While many people would spend the years after 1865 telling stories of their unique interactions with John Wilkes Booth, the famous actor turned assassin, very few have saved for posterity their thoughts on the D.C. pharmacist clerk who escaped with him.
One of the few who provided insights to David Herold’s early life was George Washington Baird, who was a year younger than Davy and went to school with him. In a letter Baird wrote in 1921 (after he had retired as a rear admiral in the Navy), he reflected on his childhood acquaintance:
“In 1850 when I was seven years of age, I went to school in Washington to two reverend gentlemen Cox and Marlot, who taught in the lower story of the Masonic Hall, Virginia Avenue and Fourth Street East. The boy who sat by me about my own age was David Herold, a little round headed, round eyed, round bodied boy, whose general rotundity was completed by a voice that rolled his R’s. I envied David his disposition in that he got along with the big boys so well. When a big boy imposed on David, he would escape with a funny remark which was called witty, which generally got a laugh, and David was called popular. When a big boy imposed on me, I hated him; I hate him yet. David’s father, Mr. [Adam] George Herold, and my father were members of Naval Lodge of Masons. The Herolds were members of Christ Church Episcopal. MY people were members of the Baptist Church. When I left that school about a year later, I lost sight of David. I heard he became a drug clerk.”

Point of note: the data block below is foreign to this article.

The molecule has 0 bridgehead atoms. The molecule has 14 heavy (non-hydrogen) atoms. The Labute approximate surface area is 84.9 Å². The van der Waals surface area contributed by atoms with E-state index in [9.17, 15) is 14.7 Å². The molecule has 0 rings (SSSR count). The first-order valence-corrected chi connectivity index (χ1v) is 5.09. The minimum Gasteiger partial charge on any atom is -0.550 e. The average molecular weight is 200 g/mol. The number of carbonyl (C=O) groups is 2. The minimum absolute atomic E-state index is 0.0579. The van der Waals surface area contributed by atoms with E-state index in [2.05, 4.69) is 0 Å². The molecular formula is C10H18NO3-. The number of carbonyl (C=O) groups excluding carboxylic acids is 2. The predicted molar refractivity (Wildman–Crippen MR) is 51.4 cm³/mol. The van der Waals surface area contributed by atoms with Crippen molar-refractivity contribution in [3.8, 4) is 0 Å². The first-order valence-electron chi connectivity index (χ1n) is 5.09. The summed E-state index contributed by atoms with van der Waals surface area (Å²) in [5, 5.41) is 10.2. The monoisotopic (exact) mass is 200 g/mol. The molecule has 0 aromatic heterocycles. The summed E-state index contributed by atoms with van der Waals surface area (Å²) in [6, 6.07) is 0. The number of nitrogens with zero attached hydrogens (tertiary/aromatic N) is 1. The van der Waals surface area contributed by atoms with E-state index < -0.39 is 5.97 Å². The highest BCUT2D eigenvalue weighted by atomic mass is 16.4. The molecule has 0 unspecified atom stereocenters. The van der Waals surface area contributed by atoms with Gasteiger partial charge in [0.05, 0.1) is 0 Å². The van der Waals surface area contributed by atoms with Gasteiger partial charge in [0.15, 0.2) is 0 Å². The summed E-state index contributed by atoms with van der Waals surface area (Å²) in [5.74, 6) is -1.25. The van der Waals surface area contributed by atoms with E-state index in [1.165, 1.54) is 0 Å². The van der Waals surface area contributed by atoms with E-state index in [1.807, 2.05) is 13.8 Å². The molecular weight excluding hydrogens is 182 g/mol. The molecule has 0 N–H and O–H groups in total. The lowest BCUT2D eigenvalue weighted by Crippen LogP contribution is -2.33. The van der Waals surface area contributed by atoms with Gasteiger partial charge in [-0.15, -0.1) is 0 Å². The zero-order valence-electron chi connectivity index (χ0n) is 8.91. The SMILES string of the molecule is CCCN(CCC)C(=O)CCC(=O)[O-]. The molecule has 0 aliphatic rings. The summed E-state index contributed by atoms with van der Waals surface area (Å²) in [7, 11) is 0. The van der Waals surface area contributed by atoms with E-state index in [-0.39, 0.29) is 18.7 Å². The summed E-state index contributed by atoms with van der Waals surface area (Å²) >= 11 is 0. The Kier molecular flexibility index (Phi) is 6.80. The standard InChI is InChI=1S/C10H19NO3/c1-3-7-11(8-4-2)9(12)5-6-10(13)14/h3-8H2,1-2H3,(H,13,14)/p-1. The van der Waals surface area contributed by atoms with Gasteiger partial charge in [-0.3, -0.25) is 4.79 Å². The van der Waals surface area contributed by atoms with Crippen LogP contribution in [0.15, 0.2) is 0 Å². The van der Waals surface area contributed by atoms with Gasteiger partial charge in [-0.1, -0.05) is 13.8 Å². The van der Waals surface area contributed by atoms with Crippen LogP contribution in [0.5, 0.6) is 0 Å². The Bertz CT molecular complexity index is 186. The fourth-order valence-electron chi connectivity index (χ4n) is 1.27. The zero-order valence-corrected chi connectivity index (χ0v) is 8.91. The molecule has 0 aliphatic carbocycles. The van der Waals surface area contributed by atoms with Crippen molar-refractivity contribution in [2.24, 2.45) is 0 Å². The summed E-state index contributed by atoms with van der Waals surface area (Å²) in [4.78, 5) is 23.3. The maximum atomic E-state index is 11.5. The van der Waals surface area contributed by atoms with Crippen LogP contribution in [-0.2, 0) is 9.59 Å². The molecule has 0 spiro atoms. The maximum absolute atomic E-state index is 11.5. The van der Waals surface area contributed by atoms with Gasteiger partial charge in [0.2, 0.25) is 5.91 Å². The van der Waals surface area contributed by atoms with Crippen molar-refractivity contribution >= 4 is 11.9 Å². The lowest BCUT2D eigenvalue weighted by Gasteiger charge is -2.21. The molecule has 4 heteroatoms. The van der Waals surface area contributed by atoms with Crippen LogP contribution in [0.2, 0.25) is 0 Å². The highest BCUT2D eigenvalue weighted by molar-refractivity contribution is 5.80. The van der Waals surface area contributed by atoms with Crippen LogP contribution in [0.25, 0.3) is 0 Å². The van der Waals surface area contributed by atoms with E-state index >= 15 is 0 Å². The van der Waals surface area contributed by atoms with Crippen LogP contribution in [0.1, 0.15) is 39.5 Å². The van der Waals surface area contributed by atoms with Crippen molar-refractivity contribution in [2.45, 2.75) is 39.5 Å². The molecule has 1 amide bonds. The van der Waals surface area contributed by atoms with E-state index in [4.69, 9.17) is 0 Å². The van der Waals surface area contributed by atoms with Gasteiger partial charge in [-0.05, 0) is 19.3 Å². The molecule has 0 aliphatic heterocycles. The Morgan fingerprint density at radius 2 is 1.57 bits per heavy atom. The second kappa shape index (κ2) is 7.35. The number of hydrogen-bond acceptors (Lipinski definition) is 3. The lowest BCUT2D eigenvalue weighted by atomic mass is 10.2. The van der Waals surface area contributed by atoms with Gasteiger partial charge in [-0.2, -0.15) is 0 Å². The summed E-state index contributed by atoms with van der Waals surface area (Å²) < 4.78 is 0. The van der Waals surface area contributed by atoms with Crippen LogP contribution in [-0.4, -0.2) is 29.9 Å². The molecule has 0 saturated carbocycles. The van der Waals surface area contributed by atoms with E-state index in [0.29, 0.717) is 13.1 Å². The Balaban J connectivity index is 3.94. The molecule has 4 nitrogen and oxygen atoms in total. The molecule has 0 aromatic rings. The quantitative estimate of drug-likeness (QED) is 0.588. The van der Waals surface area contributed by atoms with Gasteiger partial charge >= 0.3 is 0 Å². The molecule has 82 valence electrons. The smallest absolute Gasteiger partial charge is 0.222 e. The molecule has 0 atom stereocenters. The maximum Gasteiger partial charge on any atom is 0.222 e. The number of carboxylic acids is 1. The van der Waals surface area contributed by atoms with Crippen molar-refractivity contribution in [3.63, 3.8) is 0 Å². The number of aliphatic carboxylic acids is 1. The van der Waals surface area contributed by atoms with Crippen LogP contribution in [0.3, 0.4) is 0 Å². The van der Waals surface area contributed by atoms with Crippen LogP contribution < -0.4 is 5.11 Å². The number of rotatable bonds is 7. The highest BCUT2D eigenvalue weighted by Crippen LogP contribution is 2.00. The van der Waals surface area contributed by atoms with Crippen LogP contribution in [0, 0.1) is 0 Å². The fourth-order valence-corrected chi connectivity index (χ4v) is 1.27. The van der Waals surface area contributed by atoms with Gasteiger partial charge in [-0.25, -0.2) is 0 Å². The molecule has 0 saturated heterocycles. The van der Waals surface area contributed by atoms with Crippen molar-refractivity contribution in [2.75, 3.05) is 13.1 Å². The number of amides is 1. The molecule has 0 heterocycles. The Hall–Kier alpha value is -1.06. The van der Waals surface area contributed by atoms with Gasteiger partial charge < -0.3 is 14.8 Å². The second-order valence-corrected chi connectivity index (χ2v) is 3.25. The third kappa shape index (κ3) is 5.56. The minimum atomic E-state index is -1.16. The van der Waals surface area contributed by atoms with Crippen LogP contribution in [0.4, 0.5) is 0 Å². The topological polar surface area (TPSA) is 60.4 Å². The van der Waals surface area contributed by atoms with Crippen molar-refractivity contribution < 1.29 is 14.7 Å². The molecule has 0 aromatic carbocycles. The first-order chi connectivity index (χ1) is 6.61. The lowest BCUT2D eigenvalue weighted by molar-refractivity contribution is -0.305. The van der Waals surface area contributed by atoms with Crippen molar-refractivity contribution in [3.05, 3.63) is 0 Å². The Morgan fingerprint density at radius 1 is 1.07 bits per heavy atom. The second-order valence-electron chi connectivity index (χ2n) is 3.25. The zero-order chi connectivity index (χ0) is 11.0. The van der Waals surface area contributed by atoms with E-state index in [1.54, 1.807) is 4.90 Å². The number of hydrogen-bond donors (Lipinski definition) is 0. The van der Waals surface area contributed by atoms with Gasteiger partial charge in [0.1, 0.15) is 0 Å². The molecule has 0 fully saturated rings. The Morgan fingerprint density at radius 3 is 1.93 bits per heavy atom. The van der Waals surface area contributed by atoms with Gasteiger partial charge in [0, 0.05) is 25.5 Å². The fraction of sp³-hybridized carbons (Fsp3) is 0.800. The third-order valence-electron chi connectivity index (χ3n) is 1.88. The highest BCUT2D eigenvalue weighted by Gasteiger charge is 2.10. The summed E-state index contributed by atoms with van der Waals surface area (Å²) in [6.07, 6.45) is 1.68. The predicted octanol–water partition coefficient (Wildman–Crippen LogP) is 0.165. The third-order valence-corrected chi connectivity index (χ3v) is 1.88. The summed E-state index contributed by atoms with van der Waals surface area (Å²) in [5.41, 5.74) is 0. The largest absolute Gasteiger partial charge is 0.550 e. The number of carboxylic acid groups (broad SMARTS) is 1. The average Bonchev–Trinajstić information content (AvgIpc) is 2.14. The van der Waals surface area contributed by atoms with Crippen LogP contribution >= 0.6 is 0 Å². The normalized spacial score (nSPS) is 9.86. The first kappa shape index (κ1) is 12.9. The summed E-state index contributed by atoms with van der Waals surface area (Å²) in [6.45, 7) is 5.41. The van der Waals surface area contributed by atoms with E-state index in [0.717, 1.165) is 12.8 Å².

Another former schoolmate of David Herold was William Miller Clarke. Just three days younger than Davy, Clarke lived in the same neighborhood as the Herolds near the Washington Navy Yard. Clarke’s father ran a carpentry business making coffins and furniture but died when Clarke was only 6 years old. At 10 years old, Clarke started working for the ordinance department of the Navy Yard making gunpowder and percussion caps. This job no doubt put him into contact with Davy’s father, A. G. Herold who was the Chief Clerk of the Navy Yard.
In 1923, an elder Clarke typed a one page manuscript recounting his friendship with Herold. Unfortunately, the only copy of that manuscript that I have been able to locate are a few excerpts contained in a Civil War dealer’s January, 1987 catalog. At that point the manuscript was in the possession of dealer John Heflin in Brentwood, TN where he asked $150 for the manuscript. In his description of the lot, Heflin excerpted these lines from Clarke: